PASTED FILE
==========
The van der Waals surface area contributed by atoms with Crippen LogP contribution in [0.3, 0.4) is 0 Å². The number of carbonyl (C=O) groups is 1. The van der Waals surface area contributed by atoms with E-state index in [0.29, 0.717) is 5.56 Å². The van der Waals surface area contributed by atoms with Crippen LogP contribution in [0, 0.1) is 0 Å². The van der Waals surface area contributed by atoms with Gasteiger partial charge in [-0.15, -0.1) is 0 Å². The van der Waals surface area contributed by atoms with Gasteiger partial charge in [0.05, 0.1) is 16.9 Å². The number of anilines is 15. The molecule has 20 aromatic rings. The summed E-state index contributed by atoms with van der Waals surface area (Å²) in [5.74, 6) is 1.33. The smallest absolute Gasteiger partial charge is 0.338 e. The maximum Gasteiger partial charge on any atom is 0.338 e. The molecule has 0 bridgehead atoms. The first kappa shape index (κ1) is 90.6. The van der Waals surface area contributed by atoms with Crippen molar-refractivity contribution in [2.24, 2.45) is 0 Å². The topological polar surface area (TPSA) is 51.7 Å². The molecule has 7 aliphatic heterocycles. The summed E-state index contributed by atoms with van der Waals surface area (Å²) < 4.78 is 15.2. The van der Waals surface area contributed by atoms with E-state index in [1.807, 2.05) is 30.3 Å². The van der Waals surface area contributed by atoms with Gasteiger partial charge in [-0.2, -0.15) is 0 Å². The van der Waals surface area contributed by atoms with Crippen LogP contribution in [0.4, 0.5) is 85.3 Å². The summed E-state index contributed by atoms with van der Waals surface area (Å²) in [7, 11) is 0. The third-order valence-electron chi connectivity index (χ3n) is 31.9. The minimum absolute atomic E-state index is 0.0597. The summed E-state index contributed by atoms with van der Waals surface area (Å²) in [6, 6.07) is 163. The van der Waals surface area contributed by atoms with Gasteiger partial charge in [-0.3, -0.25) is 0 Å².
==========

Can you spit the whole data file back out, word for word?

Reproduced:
The van der Waals surface area contributed by atoms with Crippen LogP contribution in [0.3, 0.4) is 0 Å². The number of carbonyl (C=O) groups is 1. The van der Waals surface area contributed by atoms with E-state index in [0.29, 0.717) is 5.56 Å². The van der Waals surface area contributed by atoms with Crippen LogP contribution in [0, 0.1) is 0 Å². The van der Waals surface area contributed by atoms with Gasteiger partial charge in [-0.15, -0.1) is 0 Å². The van der Waals surface area contributed by atoms with Gasteiger partial charge in [0.05, 0.1) is 16.9 Å². The number of anilines is 15. The molecule has 20 aromatic rings. The summed E-state index contributed by atoms with van der Waals surface area (Å²) in [5.74, 6) is 1.33. The smallest absolute Gasteiger partial charge is 0.338 e. The maximum Gasteiger partial charge on any atom is 0.338 e. The molecule has 0 bridgehead atoms. The first kappa shape index (κ1) is 90.6. The van der Waals surface area contributed by atoms with Crippen molar-refractivity contribution in [2.24, 2.45) is 0 Å². The topological polar surface area (TPSA) is 51.7 Å². The molecule has 7 aliphatic heterocycles. The summed E-state index contributed by atoms with van der Waals surface area (Å²) < 4.78 is 15.2. The van der Waals surface area contributed by atoms with E-state index in [1.807, 2.05) is 30.3 Å². The van der Waals surface area contributed by atoms with Gasteiger partial charge in [-0.2, -0.15) is 0 Å². The van der Waals surface area contributed by atoms with Crippen LogP contribution in [0.4, 0.5) is 85.3 Å². The summed E-state index contributed by atoms with van der Waals surface area (Å²) in [7, 11) is 0. The third-order valence-electron chi connectivity index (χ3n) is 31.9. The minimum absolute atomic E-state index is 0.0597. The summed E-state index contributed by atoms with van der Waals surface area (Å²) in [6, 6.07) is 163. The van der Waals surface area contributed by atoms with Gasteiger partial charge in [-0.3, -0.25) is 0 Å².